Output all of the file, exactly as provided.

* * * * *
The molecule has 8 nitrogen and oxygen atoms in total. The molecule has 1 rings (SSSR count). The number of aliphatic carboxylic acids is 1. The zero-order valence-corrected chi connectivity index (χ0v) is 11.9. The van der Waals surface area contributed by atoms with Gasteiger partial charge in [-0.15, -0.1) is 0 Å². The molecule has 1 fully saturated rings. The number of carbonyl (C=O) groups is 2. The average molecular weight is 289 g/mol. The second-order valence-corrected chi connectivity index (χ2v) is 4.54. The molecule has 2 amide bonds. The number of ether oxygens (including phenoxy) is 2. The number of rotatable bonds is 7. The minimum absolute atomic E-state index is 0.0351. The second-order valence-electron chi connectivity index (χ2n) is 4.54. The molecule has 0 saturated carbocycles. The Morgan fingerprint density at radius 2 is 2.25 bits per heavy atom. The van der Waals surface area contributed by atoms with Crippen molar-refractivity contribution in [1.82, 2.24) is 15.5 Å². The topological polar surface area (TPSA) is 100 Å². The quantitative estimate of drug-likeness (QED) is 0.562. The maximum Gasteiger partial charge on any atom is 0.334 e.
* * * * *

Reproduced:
The molecule has 8 nitrogen and oxygen atoms in total. The molecule has 1 rings (SSSR count). The number of aliphatic carboxylic acids is 1. The zero-order valence-corrected chi connectivity index (χ0v) is 11.9. The van der Waals surface area contributed by atoms with Gasteiger partial charge in [-0.15, -0.1) is 0 Å². The molecule has 1 fully saturated rings. The number of carbonyl (C=O) groups is 2. The average molecular weight is 289 g/mol. The second-order valence-corrected chi connectivity index (χ2v) is 4.54. The molecule has 2 amide bonds. The number of ether oxygens (including phenoxy) is 2. The number of rotatable bonds is 7. The minimum absolute atomic E-state index is 0.0351. The second-order valence-electron chi connectivity index (χ2n) is 4.54. The molecule has 0 saturated carbocycles. The Morgan fingerprint density at radius 2 is 2.25 bits per heavy atom. The van der Waals surface area contributed by atoms with Crippen molar-refractivity contribution in [1.82, 2.24) is 15.5 Å². The topological polar surface area (TPSA) is 100 Å². The quantitative estimate of drug-likeness (QED) is 0.562. The maximum Gasteiger partial charge on any atom is 0.334 e.